Economist Laurence Kotlikoff thinks most financial planners go wrong. Rather than helping clients build wealth for a retirement income goal, the Boston University professor says the focus should be on smoothing out and protecting spending throughout life. of a person, then on saving to achieve that goal.
Kotlikoff advises most retirees to wait as long as possible to claim Social Security in order to get the greatest possible benefit, even if it means spending their savings. And he says retirees should consider using retirement accounts to pay off their mortgages because it’s a safe and guaranteed return on their money. Kotlikoff founded a company 28 years ago to put his ideas into action. It sells software for professional planners and households that use an economist’s perspective to determine savings and spending. He sells separate software on how to maximize Social Security benefits.
The 70-year-old likes to shake things up. He ran for president as a written candidate in 2012 and 2016. His motivation was to publicize economic solutions to the public policy problems facing the United States, he says.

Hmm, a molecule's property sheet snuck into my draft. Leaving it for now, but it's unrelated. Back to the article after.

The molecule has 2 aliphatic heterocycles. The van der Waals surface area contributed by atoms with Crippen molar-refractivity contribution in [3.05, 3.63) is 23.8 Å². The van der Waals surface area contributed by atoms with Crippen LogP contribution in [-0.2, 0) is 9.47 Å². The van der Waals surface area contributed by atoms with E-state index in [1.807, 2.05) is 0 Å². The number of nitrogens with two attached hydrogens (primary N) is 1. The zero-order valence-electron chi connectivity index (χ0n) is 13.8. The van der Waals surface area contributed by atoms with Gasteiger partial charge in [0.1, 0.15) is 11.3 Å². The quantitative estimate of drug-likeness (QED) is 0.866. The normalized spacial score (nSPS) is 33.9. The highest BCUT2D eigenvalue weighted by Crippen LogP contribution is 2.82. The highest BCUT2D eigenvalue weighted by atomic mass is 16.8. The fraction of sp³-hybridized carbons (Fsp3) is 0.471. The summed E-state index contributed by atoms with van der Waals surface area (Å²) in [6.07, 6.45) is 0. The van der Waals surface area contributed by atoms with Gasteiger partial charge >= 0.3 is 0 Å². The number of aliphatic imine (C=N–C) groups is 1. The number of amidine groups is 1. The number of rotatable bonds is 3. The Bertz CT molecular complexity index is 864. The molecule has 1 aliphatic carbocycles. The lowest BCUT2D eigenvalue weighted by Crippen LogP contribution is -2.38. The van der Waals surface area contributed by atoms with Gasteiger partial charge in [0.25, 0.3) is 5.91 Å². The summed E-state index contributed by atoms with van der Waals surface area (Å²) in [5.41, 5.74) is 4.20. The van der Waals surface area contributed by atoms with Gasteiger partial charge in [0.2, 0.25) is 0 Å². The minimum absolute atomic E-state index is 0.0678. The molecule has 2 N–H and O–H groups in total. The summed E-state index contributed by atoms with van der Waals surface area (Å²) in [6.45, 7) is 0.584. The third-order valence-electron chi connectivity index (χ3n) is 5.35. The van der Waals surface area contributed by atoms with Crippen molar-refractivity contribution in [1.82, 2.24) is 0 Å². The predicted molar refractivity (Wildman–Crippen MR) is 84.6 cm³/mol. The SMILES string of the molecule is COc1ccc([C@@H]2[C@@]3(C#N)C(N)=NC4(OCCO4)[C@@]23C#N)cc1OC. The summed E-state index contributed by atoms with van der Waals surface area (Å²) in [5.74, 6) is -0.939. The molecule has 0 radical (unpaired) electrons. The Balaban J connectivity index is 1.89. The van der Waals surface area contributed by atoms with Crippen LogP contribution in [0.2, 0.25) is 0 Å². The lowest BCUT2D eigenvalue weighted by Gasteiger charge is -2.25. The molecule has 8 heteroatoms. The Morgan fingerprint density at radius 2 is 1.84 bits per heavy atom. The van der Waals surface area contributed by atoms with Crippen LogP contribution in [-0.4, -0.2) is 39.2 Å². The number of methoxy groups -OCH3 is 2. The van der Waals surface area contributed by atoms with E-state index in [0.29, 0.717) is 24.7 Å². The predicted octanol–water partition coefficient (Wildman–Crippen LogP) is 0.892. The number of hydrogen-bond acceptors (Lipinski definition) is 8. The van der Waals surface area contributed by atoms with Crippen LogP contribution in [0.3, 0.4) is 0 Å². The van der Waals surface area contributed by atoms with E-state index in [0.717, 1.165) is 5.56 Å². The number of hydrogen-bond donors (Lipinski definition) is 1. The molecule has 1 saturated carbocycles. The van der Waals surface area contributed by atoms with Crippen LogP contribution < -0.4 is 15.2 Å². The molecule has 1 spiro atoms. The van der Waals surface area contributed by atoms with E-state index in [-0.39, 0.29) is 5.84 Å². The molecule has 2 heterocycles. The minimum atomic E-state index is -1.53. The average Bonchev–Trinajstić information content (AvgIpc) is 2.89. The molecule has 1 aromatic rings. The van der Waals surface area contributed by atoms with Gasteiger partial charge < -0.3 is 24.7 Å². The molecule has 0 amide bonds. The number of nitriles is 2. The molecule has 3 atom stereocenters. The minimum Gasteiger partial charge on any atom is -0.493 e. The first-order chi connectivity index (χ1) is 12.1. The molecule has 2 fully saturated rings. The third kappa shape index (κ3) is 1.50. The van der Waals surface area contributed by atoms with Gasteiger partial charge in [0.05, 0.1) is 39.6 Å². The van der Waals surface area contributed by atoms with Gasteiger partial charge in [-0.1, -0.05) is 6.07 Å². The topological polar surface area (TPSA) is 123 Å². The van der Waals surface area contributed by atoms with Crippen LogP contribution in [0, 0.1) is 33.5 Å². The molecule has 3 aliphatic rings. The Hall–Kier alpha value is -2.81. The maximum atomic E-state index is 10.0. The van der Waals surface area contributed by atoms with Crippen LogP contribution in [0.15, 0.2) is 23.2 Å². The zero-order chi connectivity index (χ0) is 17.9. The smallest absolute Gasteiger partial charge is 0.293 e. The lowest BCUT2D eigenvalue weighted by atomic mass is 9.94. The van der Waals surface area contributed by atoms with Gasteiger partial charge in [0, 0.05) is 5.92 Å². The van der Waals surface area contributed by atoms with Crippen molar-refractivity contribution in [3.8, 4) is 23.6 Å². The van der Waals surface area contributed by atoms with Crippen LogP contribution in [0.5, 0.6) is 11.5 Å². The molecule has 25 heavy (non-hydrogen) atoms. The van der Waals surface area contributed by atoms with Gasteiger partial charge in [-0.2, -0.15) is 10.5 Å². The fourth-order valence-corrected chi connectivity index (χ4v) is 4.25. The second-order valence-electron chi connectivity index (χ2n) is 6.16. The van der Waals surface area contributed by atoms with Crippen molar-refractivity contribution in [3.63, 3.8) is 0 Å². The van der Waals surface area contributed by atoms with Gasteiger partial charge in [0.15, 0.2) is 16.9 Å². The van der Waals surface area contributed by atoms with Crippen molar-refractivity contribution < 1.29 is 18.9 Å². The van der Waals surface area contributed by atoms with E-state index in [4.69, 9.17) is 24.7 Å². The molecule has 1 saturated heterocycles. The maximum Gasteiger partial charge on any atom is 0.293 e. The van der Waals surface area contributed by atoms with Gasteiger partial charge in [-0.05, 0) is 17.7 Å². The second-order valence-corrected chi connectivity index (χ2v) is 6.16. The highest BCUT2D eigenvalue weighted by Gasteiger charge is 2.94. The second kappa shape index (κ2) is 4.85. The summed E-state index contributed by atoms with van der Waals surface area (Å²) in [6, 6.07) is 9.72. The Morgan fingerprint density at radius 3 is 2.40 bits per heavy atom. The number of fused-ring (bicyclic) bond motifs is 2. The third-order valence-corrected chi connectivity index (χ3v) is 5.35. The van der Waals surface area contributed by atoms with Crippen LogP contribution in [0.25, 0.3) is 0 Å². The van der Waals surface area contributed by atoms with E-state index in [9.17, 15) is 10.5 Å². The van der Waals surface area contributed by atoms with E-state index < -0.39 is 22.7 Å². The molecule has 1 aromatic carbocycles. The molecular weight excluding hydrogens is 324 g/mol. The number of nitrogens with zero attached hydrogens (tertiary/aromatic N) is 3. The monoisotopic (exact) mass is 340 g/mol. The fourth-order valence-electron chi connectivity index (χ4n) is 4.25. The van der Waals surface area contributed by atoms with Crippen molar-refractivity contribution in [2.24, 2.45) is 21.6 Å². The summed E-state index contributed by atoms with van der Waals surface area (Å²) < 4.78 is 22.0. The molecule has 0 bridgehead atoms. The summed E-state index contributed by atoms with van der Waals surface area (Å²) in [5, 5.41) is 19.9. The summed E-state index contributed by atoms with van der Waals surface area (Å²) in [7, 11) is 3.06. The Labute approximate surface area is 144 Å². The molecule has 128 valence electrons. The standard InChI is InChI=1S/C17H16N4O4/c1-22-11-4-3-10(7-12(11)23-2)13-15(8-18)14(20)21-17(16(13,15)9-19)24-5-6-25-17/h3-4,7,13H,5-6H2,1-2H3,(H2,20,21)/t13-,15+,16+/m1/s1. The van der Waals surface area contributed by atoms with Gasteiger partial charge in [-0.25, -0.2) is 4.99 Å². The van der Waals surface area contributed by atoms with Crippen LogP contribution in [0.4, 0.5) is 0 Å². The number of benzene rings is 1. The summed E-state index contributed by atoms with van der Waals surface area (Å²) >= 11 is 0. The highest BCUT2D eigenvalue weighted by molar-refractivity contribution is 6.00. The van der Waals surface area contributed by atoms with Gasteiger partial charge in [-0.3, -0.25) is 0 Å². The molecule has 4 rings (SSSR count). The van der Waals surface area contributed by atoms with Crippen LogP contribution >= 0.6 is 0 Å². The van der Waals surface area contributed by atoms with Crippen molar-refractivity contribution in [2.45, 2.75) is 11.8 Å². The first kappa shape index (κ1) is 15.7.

Kotlikoff grew up working in his father’s department store in Camden, NJ. The store went bankrupt after the town fell, and his parents were left with next to nothing. He went to college with the idea of becoming a doctor, but switched to economics. He has published research on a variety of topics, from carbon taxation to healthcare reform to generational economics.
We contacted Kotlikoff by phone while driving near his home in Providence, RI. At one point our conversation was interrupted because he provided information for a Swiss visa; at another point, he had to navigate his way through an unstable parking barrier with a parking attendant. A modified version of our conversation follows.
Barron: What is your basic problem with financial planners?
Laurence Kotlikoff: The purpose of our life is not to accumulate wealth so that people can charge us fees on our assets. It’s about having the best lifestyle possible, given our resources, so that we don’t end up living on the streets if the market collapses, if the house burns down, or if we live to be 100 years old.
You are calling for the smoothing of consumption throughout life. Aren’t financial planners doing just that by helping people build retirement portfolios?